Chiang Mai, Thailand – On July 3, hundreds of people marched through the streets of Chiang Mai, Thailand’s second biggest city, for its fourth-ever Pride parade before converging on the ancient Tha Phae Gate where they danced and celebrated under a light drizzle.
“We are gathering together because we have to speak our voice for Pride and make everyone equal in Thailand,” said university student Nutcha Nimasang. “I want to see something change in my generation.”
Thailand is poised to become the first Southeast Asian nation to grant some form of legal recognition to same-sex partnerships, although it is not yet clear whether this will be in the form of civil unions or full marriage equality. Both proposals passed parliament on the first reading, but they will need approval from various other levels of government before becoming law.
Like many others at the parade, Nutcha is a supporter of the Move Forward Party (MFP) – the pro-democracy political party that put in a strong performance in the 2019 election and introduced the marriage equality bill. She said the push for gay marriage was “the same” as pushing for greater democracy because “it is our human right”.
Thailand has a tumultuous relationship with Pride events. After an inaugural event in 2008, a parade the following year was blocked by angry protesters, before returning in 2019. The 2021 parade was cancelled because of COVID-19.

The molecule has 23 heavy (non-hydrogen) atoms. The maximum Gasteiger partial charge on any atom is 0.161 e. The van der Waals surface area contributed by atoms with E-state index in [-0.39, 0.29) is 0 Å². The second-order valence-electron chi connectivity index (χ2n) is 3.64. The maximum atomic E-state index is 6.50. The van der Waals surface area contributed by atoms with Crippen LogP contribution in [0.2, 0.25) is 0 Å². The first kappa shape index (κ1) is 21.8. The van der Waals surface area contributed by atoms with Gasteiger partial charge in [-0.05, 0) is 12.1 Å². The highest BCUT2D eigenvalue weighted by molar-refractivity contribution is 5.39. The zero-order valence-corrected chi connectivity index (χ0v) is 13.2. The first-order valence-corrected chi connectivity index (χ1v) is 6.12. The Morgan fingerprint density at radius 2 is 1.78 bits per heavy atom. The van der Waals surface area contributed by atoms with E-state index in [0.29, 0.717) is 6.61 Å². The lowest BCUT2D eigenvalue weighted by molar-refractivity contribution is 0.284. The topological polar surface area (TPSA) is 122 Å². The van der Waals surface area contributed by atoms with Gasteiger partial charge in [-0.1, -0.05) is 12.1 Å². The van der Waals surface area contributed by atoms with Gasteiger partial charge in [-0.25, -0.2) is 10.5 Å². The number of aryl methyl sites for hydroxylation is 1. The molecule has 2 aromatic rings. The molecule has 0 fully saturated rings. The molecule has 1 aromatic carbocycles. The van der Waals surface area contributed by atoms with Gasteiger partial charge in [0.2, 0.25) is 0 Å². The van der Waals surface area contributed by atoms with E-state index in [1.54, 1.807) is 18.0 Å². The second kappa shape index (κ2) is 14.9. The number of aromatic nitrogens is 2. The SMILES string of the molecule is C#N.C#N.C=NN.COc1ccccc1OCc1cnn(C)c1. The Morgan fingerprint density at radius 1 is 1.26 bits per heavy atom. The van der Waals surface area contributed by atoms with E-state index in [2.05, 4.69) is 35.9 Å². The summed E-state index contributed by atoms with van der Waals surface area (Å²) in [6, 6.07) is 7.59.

“Marriage should have no gender, everyone should be able to marry,” Nutcha said.
MFP leader Pita Limjaroenrat said he originally expected that the civil union reform would pass parliament at the expense of the marriage equality bill.
“But we managed to fight to keep both tracks open,” he told Al Jazeera in a telephone interview in June.
Pita said if only the civil union bill receives final approval, MFP will continue the fight for full marriage equality. “Our message to the public is that the two bills don’t contradict each other. Both can be passed … Both can be progress,” he said.
He explained that some homosexual and heterosexual couples may want civil unions, while others may want marriage, and the two options should be available to everybody. If the civil union bill alone is passed, he said this will be progress for the people who “have been fighting for 30 or 40 years” but he would “still want to see more”.
Pita said the push for gay rights is “inherently connected” with the broader pro-democracy movement and praised Thailand’s general acceptance of these issues.